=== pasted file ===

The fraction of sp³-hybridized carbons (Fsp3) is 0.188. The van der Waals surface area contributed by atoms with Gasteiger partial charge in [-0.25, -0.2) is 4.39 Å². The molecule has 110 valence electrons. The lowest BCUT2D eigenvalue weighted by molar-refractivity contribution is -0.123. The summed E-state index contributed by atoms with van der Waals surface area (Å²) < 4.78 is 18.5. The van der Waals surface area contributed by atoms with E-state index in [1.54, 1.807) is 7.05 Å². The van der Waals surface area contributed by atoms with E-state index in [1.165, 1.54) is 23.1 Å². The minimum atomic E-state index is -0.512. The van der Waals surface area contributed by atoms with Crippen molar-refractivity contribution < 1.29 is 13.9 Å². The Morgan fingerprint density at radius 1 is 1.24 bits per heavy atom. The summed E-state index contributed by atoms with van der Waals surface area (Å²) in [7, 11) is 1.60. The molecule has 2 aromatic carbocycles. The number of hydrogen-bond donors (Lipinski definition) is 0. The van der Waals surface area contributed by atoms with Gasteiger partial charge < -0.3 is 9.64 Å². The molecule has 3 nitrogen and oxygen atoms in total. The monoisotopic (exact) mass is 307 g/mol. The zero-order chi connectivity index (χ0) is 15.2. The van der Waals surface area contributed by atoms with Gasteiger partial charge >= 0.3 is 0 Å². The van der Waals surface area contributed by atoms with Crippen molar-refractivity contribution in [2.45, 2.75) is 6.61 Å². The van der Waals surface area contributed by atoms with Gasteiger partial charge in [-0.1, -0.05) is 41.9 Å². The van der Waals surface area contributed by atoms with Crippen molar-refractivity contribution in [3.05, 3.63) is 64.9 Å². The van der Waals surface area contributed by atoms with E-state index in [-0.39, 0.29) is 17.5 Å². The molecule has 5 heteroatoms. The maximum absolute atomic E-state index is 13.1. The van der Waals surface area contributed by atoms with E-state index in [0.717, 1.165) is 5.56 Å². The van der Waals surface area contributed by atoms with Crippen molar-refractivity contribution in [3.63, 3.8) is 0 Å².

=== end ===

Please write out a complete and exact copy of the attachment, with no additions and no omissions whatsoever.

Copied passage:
The fraction of sp³-hybridized carbons (Fsp3) is 0.188. The van der Waals surface area contributed by atoms with Gasteiger partial charge in [-0.25, -0.2) is 4.39 Å². The molecule has 110 valence electrons. The lowest BCUT2D eigenvalue weighted by molar-refractivity contribution is -0.123. The summed E-state index contributed by atoms with van der Waals surface area (Å²) < 4.78 is 18.5. The van der Waals surface area contributed by atoms with E-state index in [1.54, 1.807) is 7.05 Å². The van der Waals surface area contributed by atoms with E-state index in [1.165, 1.54) is 23.1 Å². The minimum atomic E-state index is -0.512. The van der Waals surface area contributed by atoms with Crippen molar-refractivity contribution < 1.29 is 13.9 Å². The Morgan fingerprint density at radius 1 is 1.24 bits per heavy atom. The summed E-state index contributed by atoms with van der Waals surface area (Å²) in [7, 11) is 1.60. The molecule has 2 aromatic carbocycles. The number of hydrogen-bond donors (Lipinski definition) is 0. The van der Waals surface area contributed by atoms with Gasteiger partial charge < -0.3 is 9.64 Å². The molecule has 3 nitrogen and oxygen atoms in total. The monoisotopic (exact) mass is 307 g/mol. The zero-order chi connectivity index (χ0) is 15.2. The van der Waals surface area contributed by atoms with Gasteiger partial charge >= 0.3 is 0 Å². The van der Waals surface area contributed by atoms with Crippen molar-refractivity contribution in [2.45, 2.75) is 6.61 Å². The van der Waals surface area contributed by atoms with Gasteiger partial charge in [-0.1, -0.05) is 41.9 Å². The van der Waals surface area contributed by atoms with Crippen molar-refractivity contribution in [3.05, 3.63) is 64.9 Å². The van der Waals surface area contributed by atoms with E-state index in [-0.39, 0.29) is 17.5 Å². The molecule has 5 heteroatoms. The maximum absolute atomic E-state index is 13.1. The van der Waals surface area contributed by atoms with E-state index in [0.717, 1.165) is 5.56 Å². The van der Waals surface area contributed by atoms with Crippen molar-refractivity contribution in [3.63, 3.8) is 0 Å².